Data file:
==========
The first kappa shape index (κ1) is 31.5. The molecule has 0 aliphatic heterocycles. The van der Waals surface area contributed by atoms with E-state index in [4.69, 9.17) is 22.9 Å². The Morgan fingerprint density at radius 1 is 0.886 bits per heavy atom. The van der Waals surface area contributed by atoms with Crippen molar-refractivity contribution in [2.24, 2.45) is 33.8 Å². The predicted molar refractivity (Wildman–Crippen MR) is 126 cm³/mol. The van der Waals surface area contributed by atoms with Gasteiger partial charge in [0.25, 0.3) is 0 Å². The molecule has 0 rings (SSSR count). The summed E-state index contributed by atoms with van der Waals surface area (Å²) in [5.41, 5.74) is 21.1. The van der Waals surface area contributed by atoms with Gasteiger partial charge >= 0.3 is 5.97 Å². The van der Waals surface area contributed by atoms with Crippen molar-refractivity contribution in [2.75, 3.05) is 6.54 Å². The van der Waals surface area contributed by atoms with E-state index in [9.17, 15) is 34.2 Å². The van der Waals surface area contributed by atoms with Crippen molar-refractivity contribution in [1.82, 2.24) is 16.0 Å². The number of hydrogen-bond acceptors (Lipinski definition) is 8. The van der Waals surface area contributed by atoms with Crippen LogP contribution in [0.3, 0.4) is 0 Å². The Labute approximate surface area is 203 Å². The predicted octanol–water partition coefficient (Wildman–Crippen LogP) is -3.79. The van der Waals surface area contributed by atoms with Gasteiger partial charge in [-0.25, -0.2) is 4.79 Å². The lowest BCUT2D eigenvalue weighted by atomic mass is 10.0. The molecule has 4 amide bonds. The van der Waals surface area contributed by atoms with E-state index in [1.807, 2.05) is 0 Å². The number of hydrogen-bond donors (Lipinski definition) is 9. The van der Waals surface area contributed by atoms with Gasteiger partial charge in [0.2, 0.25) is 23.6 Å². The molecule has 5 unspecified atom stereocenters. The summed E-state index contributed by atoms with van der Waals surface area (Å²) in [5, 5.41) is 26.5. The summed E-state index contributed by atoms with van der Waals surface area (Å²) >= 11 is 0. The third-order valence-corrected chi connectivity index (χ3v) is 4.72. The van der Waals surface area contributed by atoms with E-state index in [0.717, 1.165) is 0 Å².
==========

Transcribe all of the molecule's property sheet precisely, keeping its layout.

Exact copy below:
The first kappa shape index (κ1) is 31.5. The molecule has 0 aliphatic heterocycles. The van der Waals surface area contributed by atoms with E-state index in [4.69, 9.17) is 22.9 Å². The Morgan fingerprint density at radius 1 is 0.886 bits per heavy atom. The van der Waals surface area contributed by atoms with Crippen molar-refractivity contribution in [2.24, 2.45) is 33.8 Å². The predicted molar refractivity (Wildman–Crippen MR) is 126 cm³/mol. The van der Waals surface area contributed by atoms with Gasteiger partial charge in [0.25, 0.3) is 0 Å². The molecule has 0 rings (SSSR count). The summed E-state index contributed by atoms with van der Waals surface area (Å²) in [5.41, 5.74) is 21.1. The van der Waals surface area contributed by atoms with Gasteiger partial charge >= 0.3 is 5.97 Å². The van der Waals surface area contributed by atoms with Crippen molar-refractivity contribution in [2.75, 3.05) is 6.54 Å². The van der Waals surface area contributed by atoms with E-state index in [9.17, 15) is 34.2 Å². The van der Waals surface area contributed by atoms with Crippen molar-refractivity contribution in [1.82, 2.24) is 16.0 Å². The number of hydrogen-bond acceptors (Lipinski definition) is 8. The van der Waals surface area contributed by atoms with Crippen LogP contribution in [0.3, 0.4) is 0 Å². The Labute approximate surface area is 203 Å². The predicted octanol–water partition coefficient (Wildman–Crippen LogP) is -3.79. The van der Waals surface area contributed by atoms with Gasteiger partial charge in [-0.25, -0.2) is 4.79 Å². The lowest BCUT2D eigenvalue weighted by atomic mass is 10.0. The molecule has 4 amide bonds. The van der Waals surface area contributed by atoms with E-state index in [1.807, 2.05) is 0 Å². The number of hydrogen-bond donors (Lipinski definition) is 9. The van der Waals surface area contributed by atoms with Gasteiger partial charge in [0.2, 0.25) is 23.6 Å². The molecule has 5 unspecified atom stereocenters. The summed E-state index contributed by atoms with van der Waals surface area (Å²) in [5, 5.41) is 26.5. The summed E-state index contributed by atoms with van der Waals surface area (Å²) >= 11 is 0. The third-order valence-corrected chi connectivity index (χ3v) is 4.72. The van der Waals surface area contributed by atoms with E-state index in [0.717, 1.165) is 0 Å².